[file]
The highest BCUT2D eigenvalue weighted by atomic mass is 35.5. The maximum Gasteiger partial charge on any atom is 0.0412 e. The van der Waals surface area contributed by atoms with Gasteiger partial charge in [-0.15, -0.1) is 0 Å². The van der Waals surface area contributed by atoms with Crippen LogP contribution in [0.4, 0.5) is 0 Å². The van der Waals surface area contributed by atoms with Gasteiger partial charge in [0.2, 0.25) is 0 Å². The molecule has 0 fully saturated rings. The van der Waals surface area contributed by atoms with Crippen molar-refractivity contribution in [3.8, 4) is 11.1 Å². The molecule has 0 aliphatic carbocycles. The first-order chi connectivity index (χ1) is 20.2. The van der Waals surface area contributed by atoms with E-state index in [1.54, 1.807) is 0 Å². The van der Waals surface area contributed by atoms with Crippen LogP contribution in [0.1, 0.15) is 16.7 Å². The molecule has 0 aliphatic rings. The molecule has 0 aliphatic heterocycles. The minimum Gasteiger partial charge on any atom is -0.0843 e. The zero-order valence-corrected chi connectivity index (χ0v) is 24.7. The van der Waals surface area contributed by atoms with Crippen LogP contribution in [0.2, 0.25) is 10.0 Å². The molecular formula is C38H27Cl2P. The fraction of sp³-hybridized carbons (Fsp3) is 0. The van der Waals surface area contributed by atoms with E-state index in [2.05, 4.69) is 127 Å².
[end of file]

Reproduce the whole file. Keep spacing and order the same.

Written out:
The highest BCUT2D eigenvalue weighted by atomic mass is 35.5. The maximum Gasteiger partial charge on any atom is 0.0412 e. The van der Waals surface area contributed by atoms with Gasteiger partial charge in [-0.15, -0.1) is 0 Å². The van der Waals surface area contributed by atoms with Crippen LogP contribution in [0.4, 0.5) is 0 Å². The van der Waals surface area contributed by atoms with Gasteiger partial charge in [0.2, 0.25) is 0 Å². The molecule has 0 fully saturated rings. The van der Waals surface area contributed by atoms with Crippen molar-refractivity contribution in [3.8, 4) is 11.1 Å². The molecule has 0 aliphatic carbocycles. The first-order chi connectivity index (χ1) is 20.2. The van der Waals surface area contributed by atoms with E-state index in [1.54, 1.807) is 0 Å². The van der Waals surface area contributed by atoms with Crippen LogP contribution in [0.1, 0.15) is 16.7 Å². The molecule has 0 aliphatic rings. The molecule has 0 aliphatic heterocycles. The minimum Gasteiger partial charge on any atom is -0.0843 e. The zero-order valence-corrected chi connectivity index (χ0v) is 24.7. The van der Waals surface area contributed by atoms with Crippen LogP contribution in [0.2, 0.25) is 10.0 Å². The molecular formula is C38H27Cl2P. The fraction of sp³-hybridized carbons (Fsp3) is 0. The van der Waals surface area contributed by atoms with E-state index in [2.05, 4.69) is 127 Å².